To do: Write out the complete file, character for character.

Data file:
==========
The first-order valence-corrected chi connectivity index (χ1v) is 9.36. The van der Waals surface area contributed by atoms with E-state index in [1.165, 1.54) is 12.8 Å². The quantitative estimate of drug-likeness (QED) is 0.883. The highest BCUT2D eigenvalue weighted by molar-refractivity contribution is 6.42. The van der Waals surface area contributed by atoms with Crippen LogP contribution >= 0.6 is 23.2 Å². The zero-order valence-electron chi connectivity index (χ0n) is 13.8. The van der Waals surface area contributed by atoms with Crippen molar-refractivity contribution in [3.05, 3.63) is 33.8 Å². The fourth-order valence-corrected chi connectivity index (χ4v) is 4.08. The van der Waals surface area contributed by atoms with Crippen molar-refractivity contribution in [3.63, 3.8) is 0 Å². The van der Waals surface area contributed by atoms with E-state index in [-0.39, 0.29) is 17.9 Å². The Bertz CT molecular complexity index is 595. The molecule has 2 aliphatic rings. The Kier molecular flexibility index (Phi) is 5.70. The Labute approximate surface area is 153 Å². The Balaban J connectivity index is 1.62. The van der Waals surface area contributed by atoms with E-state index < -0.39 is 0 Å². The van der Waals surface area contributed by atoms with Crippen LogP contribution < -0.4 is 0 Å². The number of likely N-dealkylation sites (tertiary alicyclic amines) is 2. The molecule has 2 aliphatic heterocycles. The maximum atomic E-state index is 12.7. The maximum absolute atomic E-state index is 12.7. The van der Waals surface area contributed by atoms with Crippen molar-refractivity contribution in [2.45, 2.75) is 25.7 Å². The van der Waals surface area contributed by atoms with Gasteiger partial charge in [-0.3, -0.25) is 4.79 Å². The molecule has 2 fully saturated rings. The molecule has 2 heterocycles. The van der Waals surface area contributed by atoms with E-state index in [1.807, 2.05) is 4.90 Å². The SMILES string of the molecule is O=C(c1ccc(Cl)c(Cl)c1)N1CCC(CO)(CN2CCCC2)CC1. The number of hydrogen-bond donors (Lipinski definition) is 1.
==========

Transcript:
The first-order valence-corrected chi connectivity index (χ1v) is 9.36. The van der Waals surface area contributed by atoms with E-state index in [1.165, 1.54) is 12.8 Å². The quantitative estimate of drug-likeness (QED) is 0.883. The highest BCUT2D eigenvalue weighted by molar-refractivity contribution is 6.42. The van der Waals surface area contributed by atoms with Crippen LogP contribution >= 0.6 is 23.2 Å². The zero-order valence-electron chi connectivity index (χ0n) is 13.8. The van der Waals surface area contributed by atoms with Crippen molar-refractivity contribution in [3.05, 3.63) is 33.8 Å². The fourth-order valence-corrected chi connectivity index (χ4v) is 4.08. The van der Waals surface area contributed by atoms with Crippen molar-refractivity contribution in [3.63, 3.8) is 0 Å². The van der Waals surface area contributed by atoms with E-state index in [-0.39, 0.29) is 17.9 Å². The Bertz CT molecular complexity index is 595. The molecule has 2 aliphatic rings. The Kier molecular flexibility index (Phi) is 5.70. The Labute approximate surface area is 153 Å². The Balaban J connectivity index is 1.62. The van der Waals surface area contributed by atoms with E-state index < -0.39 is 0 Å². The van der Waals surface area contributed by atoms with Crippen LogP contribution < -0.4 is 0 Å². The number of likely N-dealkylation sites (tertiary alicyclic amines) is 2. The molecule has 2 aliphatic heterocycles. The maximum atomic E-state index is 12.7. The maximum absolute atomic E-state index is 12.7. The van der Waals surface area contributed by atoms with Crippen molar-refractivity contribution in [2.45, 2.75) is 25.7 Å². The van der Waals surface area contributed by atoms with Gasteiger partial charge in [-0.3, -0.25) is 4.79 Å². The molecule has 2 fully saturated rings. The molecule has 2 heterocycles. The van der Waals surface area contributed by atoms with E-state index in [1.807, 2.05) is 4.90 Å². The SMILES string of the molecule is O=C(c1ccc(Cl)c(Cl)c1)N1CCC(CO)(CN2CCCC2)CC1. The number of hydrogen-bond donors (Lipinski definition) is 1.